Kyle Canyon  Bike Climb - PJAMM Cycling

8
FIETS
20.8 mi
DISTANCE
4,900 ft
GAINED
4.5 %
AVG. GRADE

FULL CLIMB STATS

Page Contributor(s): Bruce Hamilton/Stacy Topping

INTRO

Cycling Kyle Canyon towards mighty Mt. Charleston, the most topographically prominent peak in Nevada.  This is one of four bike climbs in a square formed by Highways 95-157-158-156.  This is a grinder in the heart of the Mojave Desert. 
4.5% average grade to nearly 8,000' in desert heat. The grade is very consistent with 65% (13.7 miles) at 0-5% and 33% (6.9 miles) at 5-10%.  The steepest quarter-mile is 9.3% and steepest continuous mile 7.5%. 

See more details and tools regarding this climb's grade via the “Profile Tool” button.
Roadway:  Excellent condition with a shoulder on the lower and busier half of the climb. 

Traffic:  Mild to moderate and traveling at highway speeds - this is not a climb for highway traffic averse cyclists. 

Parking:  Near climb start - MapStreet View. 
Provisions:  None on the route.  If Mt. Charleston Lodge is open, there will be food and beverages at the finish. 

Weather:  This climb is in the Mojave Desert and the average high for June-August is 99-104.  Additionally, you finish the climb nearly 5,000' above your starting altitude.  Therefore, be sure to consult the PJAMM "Full Forecast" feature for the time you expect to arrive at climb start and finish to assess what clothing to bring on your ride.
There are four climbs that can be included in this trip: turn right onto Highway 158 at mile 17.3 for the Kyle Canyon + Highway 158 (four miles at 6.1% to the finish), and consider doing the climbs on Lee Canyon on the same day or at some time during your trip to the area - I did them on the same day in the heat and, well, that was a mistake . . .  

See Routes in Area to assess all four climbs. 

We stayed in Las Vegas when we did these climbs and drove the 18 miles from Vegas to this climb for our long riding day.

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CLIMB SUMMARY

Cycling Kyle Canyon - Hwy 157 to Mt. Charleston - cyclist riding

Cycling Hwy 157 (Kyle Canyon and Mt. Charleston)

#70 on the Top US Bike Climb List

21.2 miles gaining 5,070’ to 7,847’ at 4.5% average grade.

John Johnson PJAMM Cycling with bike on Kyle Canyon Hwy 157 Mt Charleston bike climb.  

PJAMM at on Kyle Canyon - 1st of 4 climbs that day.

The first 9 miles of the Mt. Charleston/Kyle Canyon climb are in a somewhat bleak high desert environment. 

Cyclist riding bike up Kyle Canyon, Hwy 157, to Mt. Charleston.

At around 9 miles we begin to enter a canyon-like setting with more scenic views.

Elevation sign on Kyle Canyon

Cyclist riding bike in Mount Charleston Wilderness Area.

Just past Echo Way on way to Mt. Charleston Lodge.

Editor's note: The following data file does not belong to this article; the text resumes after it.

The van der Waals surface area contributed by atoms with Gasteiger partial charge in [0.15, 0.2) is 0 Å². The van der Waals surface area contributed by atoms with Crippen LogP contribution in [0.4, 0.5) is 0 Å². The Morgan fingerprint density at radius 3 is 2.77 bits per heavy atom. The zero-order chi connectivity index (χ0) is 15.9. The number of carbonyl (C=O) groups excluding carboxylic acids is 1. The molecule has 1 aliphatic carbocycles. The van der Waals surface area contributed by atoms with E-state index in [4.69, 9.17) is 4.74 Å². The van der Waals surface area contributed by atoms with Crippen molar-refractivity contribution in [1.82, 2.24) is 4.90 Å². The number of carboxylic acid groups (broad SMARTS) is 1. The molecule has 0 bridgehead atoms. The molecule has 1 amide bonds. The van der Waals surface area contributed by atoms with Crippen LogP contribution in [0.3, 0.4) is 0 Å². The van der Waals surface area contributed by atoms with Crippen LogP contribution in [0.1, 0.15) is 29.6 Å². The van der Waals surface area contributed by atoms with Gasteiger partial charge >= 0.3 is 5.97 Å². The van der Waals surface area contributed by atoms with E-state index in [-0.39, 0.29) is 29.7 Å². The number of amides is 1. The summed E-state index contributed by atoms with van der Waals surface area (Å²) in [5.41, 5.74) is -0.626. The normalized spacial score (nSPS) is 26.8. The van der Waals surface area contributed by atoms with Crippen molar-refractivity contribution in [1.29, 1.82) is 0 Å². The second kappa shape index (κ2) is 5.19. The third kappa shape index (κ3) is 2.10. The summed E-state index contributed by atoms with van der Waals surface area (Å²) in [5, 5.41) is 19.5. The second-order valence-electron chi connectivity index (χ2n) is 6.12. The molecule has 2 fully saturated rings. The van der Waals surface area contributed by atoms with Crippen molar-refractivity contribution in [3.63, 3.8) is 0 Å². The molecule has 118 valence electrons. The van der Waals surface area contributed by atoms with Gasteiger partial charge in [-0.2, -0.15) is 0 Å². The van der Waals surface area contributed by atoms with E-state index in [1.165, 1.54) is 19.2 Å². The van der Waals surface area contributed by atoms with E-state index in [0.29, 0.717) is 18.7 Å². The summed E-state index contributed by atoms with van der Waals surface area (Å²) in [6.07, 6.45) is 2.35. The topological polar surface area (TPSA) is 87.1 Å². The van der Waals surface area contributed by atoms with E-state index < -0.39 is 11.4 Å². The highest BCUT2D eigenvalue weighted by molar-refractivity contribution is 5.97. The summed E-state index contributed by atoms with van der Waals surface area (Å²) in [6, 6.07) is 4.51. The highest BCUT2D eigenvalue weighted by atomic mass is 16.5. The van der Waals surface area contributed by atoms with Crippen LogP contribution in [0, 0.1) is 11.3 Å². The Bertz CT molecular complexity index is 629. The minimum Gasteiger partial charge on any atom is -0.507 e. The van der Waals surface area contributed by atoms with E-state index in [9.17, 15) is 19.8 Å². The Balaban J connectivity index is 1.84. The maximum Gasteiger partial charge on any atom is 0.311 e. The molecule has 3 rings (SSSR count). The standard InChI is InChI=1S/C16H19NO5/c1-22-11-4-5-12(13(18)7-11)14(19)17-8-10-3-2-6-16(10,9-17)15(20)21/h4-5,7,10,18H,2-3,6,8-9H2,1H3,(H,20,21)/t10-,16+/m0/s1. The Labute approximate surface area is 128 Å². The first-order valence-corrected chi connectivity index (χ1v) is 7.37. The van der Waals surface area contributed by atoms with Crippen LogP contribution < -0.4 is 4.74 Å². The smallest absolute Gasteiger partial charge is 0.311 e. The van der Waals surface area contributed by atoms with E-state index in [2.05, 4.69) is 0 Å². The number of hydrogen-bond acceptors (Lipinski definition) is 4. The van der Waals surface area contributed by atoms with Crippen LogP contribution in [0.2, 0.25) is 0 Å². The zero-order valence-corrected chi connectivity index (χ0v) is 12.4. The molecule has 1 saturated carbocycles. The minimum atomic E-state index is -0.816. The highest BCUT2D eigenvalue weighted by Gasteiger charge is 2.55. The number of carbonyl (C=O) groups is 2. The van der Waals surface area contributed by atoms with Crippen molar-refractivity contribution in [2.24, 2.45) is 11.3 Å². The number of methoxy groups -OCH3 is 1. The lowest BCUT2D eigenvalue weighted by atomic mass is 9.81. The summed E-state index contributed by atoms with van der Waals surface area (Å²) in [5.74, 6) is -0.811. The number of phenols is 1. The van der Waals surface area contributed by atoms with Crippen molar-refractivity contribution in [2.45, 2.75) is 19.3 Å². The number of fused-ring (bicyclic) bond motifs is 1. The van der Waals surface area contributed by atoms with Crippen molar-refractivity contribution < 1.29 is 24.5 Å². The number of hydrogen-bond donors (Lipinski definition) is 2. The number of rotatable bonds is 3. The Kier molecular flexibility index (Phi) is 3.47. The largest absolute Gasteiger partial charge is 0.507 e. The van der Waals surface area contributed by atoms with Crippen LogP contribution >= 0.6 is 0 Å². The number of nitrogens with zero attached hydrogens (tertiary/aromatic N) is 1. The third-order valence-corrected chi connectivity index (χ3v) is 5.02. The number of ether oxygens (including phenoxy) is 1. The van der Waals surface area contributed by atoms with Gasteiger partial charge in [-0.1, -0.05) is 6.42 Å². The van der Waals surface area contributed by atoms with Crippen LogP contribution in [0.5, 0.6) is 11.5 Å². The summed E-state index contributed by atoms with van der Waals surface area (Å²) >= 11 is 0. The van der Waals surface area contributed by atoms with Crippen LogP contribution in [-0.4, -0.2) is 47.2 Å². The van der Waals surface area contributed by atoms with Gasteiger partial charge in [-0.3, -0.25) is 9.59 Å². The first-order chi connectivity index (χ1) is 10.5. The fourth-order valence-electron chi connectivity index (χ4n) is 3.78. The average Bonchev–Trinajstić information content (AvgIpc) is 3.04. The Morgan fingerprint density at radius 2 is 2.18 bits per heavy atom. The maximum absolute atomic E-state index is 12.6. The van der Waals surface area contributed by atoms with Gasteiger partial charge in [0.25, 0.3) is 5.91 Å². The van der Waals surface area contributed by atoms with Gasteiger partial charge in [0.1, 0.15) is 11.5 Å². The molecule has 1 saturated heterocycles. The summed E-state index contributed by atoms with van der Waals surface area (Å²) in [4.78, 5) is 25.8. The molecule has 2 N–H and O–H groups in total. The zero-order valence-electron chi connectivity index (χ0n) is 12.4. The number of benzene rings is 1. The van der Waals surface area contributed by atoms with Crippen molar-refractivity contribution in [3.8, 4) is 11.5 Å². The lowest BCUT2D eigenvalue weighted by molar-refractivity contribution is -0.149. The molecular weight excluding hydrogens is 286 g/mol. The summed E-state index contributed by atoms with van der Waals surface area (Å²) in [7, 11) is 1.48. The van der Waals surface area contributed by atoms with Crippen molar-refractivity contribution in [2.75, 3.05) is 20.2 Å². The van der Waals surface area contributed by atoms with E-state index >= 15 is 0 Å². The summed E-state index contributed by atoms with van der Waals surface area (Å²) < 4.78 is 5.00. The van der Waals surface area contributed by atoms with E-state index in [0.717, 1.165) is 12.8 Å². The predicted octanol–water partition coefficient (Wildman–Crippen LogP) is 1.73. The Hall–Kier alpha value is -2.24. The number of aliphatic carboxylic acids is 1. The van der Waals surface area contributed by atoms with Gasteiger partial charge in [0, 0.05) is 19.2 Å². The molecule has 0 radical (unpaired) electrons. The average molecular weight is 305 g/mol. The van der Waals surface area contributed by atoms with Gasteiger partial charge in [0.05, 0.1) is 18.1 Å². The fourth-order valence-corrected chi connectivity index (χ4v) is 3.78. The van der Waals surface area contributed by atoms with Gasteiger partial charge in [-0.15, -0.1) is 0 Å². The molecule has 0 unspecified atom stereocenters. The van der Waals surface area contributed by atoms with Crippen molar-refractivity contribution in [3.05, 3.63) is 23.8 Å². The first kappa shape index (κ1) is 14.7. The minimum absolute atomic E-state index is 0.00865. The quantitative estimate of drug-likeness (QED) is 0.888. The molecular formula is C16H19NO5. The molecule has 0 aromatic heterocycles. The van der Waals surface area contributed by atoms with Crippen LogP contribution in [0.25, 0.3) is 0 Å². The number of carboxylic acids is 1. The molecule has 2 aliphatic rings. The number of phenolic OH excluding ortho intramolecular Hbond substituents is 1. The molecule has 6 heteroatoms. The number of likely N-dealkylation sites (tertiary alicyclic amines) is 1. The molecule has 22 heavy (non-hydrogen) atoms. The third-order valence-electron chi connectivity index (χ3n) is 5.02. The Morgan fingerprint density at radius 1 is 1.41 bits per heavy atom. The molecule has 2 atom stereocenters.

We enter Spring Mountain National Recreation Area at mile 12.2 and reach the turnoff to the #49 Hwy 157-158 climb at mile 17.5 (3,986' climbed at 4.6% average grade to that point), but continue straight on Hwy 157.  

Mt. Charleston is within the Mount Charleston Wilderness.  Mount Charleston Wilderness area is within the Spring Mountains National Recreation Area of the Humboldt-Toiyabe National Forest.

Cyclists at Mt. Charleston Resort.

Finish - Mt. Charleston Lodge

This climb can be extremely hot and probably should be avoided between June and August when the average temperatures range from 99 to 104.

If Mt. Charleston Lodge is open, you can get provisions there - restaurant and general store).

This climb can be done in conjunction with 3 other climbs in the immediate area (#24 Hwy 156 which shares its first 14 miles with #34 Hwy 156/158 climb, and ​Hwy #49 Hwy 157-158, which shares its first 17.5 miles with this Mt. Charleston climb). Be cautious if doing this ride without support as the only provisions are likely to be at the Mt Charleston Lodge at the end of Hwy 157 - support is highly recommended for any effort involving Lee and​ Kyle Canyons in the same ride. ​ Undertaking these 4 climbs in one day is about 90 miles of riding and 12,000' of climbing, but you can actually fly into Las Vegas very early and get er done that day, if you really want to punish yourself!

You will get a very good sense of the climb viewing our YouTube video.

Traffic and Roadway report:  As of October, 2014, the roadway surface was excellent throughout this ride.  There is a designated shoulder area on both sides of the roadway from the beginning of the climb to the 158 turn off at mile 17.5  For much of the first half of the ride, traffic can whiz by at highway speeds.  Traffic for the last 4 miles on Hwy 157 is very light.  ​

Steepest ¼ mile begins at mile 20.4 (8.9%) and mile at 19.9 (7.2%)